The speakers Kristen brought in were national conference quality (editors, agents, ebook designers, bestselling authors, etc.), and TechSurgeons’s technology all worked. I’ll admit it. I’m filled with pride they were able to pull this off. *leans close and whispers* I was the matchmaker for the business partnership between my tech guy and Kristen.

It ended up being a very long and exhausting weekend for me (I moderated fifteen 90-minute-plus workshops), but it was worth it to see the conference come together. And stay tuned, Kristen wants to make these WANACons a regular event. (Sign up for email notifications to receive the updates.)

Kristen’s hoping to hold the next WANACon in June because the publishing industry is changing so fast annual conferences aren’t enough. What worked six months ago might not work now.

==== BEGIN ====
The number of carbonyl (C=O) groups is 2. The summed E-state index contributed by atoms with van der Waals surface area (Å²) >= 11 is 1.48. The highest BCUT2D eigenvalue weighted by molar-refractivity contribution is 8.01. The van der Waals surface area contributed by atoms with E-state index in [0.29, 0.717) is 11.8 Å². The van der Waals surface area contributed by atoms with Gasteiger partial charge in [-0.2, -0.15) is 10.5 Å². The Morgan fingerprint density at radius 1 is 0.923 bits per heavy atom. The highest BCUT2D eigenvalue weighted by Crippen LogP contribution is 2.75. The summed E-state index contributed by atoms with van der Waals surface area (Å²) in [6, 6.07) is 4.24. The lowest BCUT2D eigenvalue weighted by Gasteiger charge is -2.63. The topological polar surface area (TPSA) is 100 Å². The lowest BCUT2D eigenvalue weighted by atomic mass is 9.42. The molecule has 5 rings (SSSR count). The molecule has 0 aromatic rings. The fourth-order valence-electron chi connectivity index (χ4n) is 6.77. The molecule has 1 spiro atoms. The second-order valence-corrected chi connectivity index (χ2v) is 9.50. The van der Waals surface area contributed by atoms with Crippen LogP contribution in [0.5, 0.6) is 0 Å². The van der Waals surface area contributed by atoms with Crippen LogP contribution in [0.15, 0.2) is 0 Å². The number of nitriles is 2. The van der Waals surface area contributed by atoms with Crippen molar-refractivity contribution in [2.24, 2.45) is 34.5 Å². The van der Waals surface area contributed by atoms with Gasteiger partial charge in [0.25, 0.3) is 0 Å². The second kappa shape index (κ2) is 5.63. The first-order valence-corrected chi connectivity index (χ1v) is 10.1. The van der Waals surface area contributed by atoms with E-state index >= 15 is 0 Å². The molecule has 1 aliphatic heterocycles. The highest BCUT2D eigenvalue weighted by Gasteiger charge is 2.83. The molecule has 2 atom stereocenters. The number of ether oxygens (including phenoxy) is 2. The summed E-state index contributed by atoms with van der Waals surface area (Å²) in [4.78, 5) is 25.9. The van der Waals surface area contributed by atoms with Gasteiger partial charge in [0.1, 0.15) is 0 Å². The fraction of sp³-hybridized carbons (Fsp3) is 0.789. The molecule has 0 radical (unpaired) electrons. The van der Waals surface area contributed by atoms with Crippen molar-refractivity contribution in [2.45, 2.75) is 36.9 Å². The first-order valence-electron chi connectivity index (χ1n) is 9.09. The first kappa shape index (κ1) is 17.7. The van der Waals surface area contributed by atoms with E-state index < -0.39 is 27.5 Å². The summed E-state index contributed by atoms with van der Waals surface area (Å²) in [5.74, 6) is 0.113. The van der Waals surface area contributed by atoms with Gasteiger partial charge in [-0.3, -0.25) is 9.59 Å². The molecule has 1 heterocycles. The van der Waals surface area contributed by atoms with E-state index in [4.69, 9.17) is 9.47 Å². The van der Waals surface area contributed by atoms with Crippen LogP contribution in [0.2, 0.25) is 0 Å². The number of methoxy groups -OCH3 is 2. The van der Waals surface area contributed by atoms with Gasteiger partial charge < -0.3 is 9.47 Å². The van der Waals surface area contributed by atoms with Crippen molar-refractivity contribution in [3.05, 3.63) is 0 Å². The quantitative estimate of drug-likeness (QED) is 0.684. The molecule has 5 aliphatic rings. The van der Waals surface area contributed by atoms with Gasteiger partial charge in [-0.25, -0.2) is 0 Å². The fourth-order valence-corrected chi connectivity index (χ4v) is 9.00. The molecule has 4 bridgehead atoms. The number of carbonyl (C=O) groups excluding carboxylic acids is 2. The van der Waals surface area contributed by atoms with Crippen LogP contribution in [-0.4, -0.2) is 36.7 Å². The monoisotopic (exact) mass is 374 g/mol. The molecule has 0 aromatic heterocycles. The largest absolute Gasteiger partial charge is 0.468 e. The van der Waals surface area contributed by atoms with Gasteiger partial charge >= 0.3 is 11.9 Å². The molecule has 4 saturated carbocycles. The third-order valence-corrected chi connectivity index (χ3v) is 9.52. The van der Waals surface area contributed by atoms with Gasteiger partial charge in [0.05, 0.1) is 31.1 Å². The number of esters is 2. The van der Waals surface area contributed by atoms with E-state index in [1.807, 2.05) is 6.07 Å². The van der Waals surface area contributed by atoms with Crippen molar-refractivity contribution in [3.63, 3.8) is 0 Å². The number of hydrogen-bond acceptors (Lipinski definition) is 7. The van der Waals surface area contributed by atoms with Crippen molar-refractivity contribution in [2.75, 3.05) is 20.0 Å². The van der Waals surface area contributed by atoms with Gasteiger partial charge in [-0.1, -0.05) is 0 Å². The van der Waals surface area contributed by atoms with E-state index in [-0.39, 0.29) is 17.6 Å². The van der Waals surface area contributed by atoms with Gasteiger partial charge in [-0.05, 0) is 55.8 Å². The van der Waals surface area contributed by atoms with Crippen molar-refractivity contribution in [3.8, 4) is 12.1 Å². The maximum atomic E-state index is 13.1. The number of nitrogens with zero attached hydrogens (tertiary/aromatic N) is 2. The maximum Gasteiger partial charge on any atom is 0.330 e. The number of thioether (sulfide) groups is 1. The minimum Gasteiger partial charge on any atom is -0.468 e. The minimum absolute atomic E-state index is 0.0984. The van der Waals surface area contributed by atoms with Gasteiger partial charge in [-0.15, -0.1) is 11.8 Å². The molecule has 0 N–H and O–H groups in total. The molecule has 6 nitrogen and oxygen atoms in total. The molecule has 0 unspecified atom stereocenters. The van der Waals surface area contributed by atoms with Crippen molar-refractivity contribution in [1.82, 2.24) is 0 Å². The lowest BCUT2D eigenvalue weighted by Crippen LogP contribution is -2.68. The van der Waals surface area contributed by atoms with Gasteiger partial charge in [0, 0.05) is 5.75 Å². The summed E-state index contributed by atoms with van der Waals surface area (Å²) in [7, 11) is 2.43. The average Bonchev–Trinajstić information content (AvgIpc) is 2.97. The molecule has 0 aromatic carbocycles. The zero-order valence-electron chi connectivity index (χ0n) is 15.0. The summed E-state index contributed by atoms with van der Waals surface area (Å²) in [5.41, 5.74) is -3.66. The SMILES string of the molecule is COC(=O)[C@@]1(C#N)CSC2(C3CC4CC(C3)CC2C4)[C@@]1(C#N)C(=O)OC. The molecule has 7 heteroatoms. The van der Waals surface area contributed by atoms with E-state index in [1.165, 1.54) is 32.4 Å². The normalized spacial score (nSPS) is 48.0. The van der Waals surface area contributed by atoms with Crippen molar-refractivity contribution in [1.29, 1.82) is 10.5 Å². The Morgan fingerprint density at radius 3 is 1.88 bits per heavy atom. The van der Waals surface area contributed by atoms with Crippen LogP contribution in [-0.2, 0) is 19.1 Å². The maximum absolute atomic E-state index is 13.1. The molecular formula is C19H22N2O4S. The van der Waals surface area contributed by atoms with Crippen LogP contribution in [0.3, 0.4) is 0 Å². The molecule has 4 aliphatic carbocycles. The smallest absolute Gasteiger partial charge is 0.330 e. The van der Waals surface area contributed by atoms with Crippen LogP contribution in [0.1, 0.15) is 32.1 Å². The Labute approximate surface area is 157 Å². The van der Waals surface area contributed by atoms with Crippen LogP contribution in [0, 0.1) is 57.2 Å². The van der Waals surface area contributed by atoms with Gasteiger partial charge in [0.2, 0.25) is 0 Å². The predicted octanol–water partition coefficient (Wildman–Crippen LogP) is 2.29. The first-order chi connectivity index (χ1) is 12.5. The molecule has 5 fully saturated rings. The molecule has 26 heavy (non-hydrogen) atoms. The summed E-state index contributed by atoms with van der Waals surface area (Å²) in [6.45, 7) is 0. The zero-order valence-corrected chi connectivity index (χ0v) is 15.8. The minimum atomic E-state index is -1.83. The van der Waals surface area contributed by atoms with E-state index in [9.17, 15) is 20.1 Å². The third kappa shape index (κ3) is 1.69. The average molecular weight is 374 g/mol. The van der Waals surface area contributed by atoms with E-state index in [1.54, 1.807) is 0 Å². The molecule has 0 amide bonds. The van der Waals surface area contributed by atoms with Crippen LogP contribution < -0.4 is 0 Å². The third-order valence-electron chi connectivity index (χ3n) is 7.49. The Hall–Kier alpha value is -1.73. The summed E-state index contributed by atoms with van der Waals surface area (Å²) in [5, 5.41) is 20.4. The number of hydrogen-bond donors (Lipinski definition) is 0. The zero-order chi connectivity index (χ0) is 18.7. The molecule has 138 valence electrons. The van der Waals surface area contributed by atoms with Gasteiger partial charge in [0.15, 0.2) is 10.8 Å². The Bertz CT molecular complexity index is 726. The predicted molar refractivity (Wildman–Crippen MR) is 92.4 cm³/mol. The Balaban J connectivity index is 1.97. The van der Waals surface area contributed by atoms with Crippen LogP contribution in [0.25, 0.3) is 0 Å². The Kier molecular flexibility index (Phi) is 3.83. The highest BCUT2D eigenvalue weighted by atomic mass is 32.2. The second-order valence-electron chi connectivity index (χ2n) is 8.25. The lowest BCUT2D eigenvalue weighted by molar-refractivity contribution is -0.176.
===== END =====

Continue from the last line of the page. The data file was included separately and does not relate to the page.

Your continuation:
And that truth brings me to the point of this post…

What Do We Do When Advice Conflicts?

Just like an in-person conference, advice from the speakers was all over the map. One didn’t like print-on-demand (POD) at all, one liked Lightning Source and hated CreateSpace, and one liked CreateSpace and hated Lightning Source (both POD printers, if you’re not familiar with the names). Some insisted expensive options were necessary and some advocated for “cheap but good.” Some represented traditional publishing and some believed self-publishing is the only way to go.

Is there a right answer and a wrong answer? Is one of them more tapped into the future and the rest are behind the times?

We see this same problem of conflicting advice with the feedback from our critique partners and beta readers. A character that one loves another one can hate. Same with plot twists, emotional scenes, etc. Which one is “right”? Should we change that character and cut that scene—or not?